12. I’m so relieved to hear that someone who had experiences similar to mine (infertility and miscarriage) is also feeling the same way about God and religion. I want to scream at people who say that “everything happens for a reason.” What’s the reason, then? Does God think my husband and I would be horrible parents? Many people have told us we’d be wonderful parents. If God doesn’t think so, then either God is a sadistic prankster or God just doesn’t exist. These ideas give me more comfort than “everything happens for a reason.”

    • “Everything happens for a reason” is the absolute worst thing someone can say. Actually, the follow up to that is worse: “We can’t understand god’s reasons.”
      I’m glad you found my post. I’m so sorry for your loss and that you’ve been through the hell of infertility.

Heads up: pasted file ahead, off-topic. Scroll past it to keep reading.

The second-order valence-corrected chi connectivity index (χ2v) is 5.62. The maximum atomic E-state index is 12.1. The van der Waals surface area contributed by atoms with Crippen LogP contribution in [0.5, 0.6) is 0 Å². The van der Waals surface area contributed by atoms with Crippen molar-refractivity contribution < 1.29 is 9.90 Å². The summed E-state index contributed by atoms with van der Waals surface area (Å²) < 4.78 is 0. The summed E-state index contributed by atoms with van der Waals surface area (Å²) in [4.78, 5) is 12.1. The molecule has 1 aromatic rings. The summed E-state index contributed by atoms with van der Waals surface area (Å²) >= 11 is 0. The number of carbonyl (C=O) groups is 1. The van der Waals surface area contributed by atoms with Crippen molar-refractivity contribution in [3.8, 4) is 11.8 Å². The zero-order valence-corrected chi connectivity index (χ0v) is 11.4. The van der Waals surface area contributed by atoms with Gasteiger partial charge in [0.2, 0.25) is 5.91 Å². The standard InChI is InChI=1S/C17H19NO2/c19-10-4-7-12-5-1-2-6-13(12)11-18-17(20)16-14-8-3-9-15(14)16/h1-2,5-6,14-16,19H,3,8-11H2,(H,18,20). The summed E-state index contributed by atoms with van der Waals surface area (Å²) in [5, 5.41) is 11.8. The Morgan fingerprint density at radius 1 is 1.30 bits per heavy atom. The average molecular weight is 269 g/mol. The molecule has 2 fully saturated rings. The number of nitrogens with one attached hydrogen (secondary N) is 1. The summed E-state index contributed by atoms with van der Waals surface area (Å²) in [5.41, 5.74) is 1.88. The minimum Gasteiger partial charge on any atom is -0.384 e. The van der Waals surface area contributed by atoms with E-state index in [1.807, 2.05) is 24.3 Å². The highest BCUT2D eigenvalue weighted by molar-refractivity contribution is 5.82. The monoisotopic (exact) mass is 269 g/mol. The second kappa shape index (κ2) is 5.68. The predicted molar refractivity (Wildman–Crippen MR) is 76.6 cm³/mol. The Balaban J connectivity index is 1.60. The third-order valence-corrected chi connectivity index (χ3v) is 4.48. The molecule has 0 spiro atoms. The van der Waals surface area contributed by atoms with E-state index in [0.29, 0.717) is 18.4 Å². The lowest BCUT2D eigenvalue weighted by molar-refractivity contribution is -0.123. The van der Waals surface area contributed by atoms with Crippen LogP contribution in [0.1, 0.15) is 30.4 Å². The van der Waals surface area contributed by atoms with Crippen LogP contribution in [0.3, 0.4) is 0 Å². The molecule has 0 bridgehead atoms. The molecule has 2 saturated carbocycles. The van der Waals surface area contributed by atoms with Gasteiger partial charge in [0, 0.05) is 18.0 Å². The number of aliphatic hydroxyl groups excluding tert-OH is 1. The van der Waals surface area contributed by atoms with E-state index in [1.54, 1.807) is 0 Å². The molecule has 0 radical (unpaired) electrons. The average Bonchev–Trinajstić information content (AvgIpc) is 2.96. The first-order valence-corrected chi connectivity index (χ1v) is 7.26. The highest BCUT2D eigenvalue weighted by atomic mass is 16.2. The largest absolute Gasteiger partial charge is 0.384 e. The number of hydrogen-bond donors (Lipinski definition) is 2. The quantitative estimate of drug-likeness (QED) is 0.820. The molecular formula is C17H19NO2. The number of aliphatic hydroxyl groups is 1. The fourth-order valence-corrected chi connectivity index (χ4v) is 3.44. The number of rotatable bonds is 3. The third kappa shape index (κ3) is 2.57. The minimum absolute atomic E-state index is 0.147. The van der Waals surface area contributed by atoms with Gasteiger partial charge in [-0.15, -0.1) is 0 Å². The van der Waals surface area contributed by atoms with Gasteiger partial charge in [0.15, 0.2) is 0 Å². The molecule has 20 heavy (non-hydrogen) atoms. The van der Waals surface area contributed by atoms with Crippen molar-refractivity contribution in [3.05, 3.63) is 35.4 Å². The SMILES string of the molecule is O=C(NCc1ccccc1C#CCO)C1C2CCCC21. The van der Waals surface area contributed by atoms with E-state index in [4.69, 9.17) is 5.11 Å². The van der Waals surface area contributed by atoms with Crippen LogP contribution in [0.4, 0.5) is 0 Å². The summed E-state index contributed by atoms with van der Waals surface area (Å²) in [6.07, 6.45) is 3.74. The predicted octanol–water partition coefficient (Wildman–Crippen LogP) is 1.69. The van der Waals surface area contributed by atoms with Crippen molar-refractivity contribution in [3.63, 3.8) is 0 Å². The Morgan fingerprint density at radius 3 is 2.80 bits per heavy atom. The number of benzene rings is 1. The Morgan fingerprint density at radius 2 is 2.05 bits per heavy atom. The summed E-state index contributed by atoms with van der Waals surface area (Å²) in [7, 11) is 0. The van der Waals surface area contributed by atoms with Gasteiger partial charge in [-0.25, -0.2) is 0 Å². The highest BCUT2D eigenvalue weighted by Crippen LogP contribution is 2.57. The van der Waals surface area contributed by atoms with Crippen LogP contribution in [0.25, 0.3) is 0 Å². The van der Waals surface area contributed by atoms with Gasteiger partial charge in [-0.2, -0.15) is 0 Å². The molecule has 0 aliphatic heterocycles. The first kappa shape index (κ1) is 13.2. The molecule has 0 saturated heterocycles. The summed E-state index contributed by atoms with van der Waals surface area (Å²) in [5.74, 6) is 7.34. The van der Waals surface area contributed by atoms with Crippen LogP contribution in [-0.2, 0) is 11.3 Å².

13. THANK YOU. A million times, thank you. I haven’t yet reached a point where I have the confidence to share my unbelief with my incredibly religious friends and family, so I’ve been searching for like-minded infertile women, and there seem to be so few! So thank you for being more brave than I’ve yet been. 🙂

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  15. Excellent blog and thank you for sharing. Everything you said hit home for this old Catholic mother With a beautiful daughter who is infertile and also atheist.

    I especially liked the last couple paragraphs. You gave excellent insight to this old Catholic woman who has a daughter struggling with infertility and who is an atheist.

    • I’m sorry for your daughter’s struggles. I’m sure it’s very hard for you to see her go through it. She’s lucky to have a mom who reads blog posts to better understand what she’s feeling.

  16. Thank you for sharing your story!!! As a person struggling with infertility and an agnostic, I know the feelings you describe all too well.
    I’ve tried to get support with things like how others deal with the frustration and guilt or nothing working, and all I’ve ever come across is the God platitudes. Not helpful.
    One google search and here you are!
    Thank you for making me feel like I am not alone.